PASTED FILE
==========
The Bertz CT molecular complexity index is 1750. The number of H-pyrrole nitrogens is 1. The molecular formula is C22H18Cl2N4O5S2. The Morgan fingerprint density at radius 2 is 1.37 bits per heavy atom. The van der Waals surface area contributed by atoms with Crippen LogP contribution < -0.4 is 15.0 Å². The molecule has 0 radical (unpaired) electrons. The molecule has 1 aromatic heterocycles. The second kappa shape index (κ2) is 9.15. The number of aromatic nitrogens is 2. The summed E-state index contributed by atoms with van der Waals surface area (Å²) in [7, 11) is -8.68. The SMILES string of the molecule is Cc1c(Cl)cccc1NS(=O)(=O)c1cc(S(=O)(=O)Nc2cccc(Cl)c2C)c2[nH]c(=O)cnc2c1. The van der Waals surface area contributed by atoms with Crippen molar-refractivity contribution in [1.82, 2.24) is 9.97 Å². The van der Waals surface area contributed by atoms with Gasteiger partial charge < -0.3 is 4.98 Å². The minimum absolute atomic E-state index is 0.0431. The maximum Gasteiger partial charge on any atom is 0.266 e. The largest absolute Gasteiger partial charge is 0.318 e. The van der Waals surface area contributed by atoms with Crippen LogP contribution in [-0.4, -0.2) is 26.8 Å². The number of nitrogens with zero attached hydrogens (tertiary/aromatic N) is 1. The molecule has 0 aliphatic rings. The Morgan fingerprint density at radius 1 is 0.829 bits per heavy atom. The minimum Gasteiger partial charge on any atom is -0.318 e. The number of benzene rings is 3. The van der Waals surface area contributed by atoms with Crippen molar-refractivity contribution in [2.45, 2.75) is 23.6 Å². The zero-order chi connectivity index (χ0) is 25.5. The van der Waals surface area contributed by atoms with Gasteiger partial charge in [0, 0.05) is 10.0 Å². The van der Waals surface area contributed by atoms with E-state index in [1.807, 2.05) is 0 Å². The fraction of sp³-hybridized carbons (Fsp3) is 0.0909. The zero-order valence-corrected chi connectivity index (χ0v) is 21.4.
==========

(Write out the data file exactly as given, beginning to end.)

The Bertz CT molecular complexity index is 1750. The number of H-pyrrole nitrogens is 1. The molecular formula is C22H18Cl2N4O5S2. The Morgan fingerprint density at radius 2 is 1.37 bits per heavy atom. The van der Waals surface area contributed by atoms with Crippen LogP contribution < -0.4 is 15.0 Å². The molecule has 0 radical (unpaired) electrons. The molecule has 1 aromatic heterocycles. The second kappa shape index (κ2) is 9.15. The number of aromatic nitrogens is 2. The summed E-state index contributed by atoms with van der Waals surface area (Å²) in [7, 11) is -8.68. The SMILES string of the molecule is Cc1c(Cl)cccc1NS(=O)(=O)c1cc(S(=O)(=O)Nc2cccc(Cl)c2C)c2[nH]c(=O)cnc2c1. The van der Waals surface area contributed by atoms with Crippen molar-refractivity contribution in [1.82, 2.24) is 9.97 Å². The van der Waals surface area contributed by atoms with Gasteiger partial charge < -0.3 is 4.98 Å². The minimum absolute atomic E-state index is 0.0431. The maximum Gasteiger partial charge on any atom is 0.266 e. The largest absolute Gasteiger partial charge is 0.318 e. The van der Waals surface area contributed by atoms with Crippen LogP contribution in [-0.4, -0.2) is 26.8 Å². The number of nitrogens with zero attached hydrogens (tertiary/aromatic N) is 1. The molecule has 0 aliphatic rings. The Morgan fingerprint density at radius 1 is 0.829 bits per heavy atom. The minimum Gasteiger partial charge on any atom is -0.318 e. The number of benzene rings is 3. The van der Waals surface area contributed by atoms with Crippen molar-refractivity contribution in [2.45, 2.75) is 23.6 Å². The zero-order chi connectivity index (χ0) is 25.5. The van der Waals surface area contributed by atoms with Gasteiger partial charge in [0, 0.05) is 10.0 Å². The van der Waals surface area contributed by atoms with E-state index in [1.807, 2.05) is 0 Å². The fraction of sp³-hybridized carbons (Fsp3) is 0.0909. The zero-order valence-corrected chi connectivity index (χ0v) is 21.4.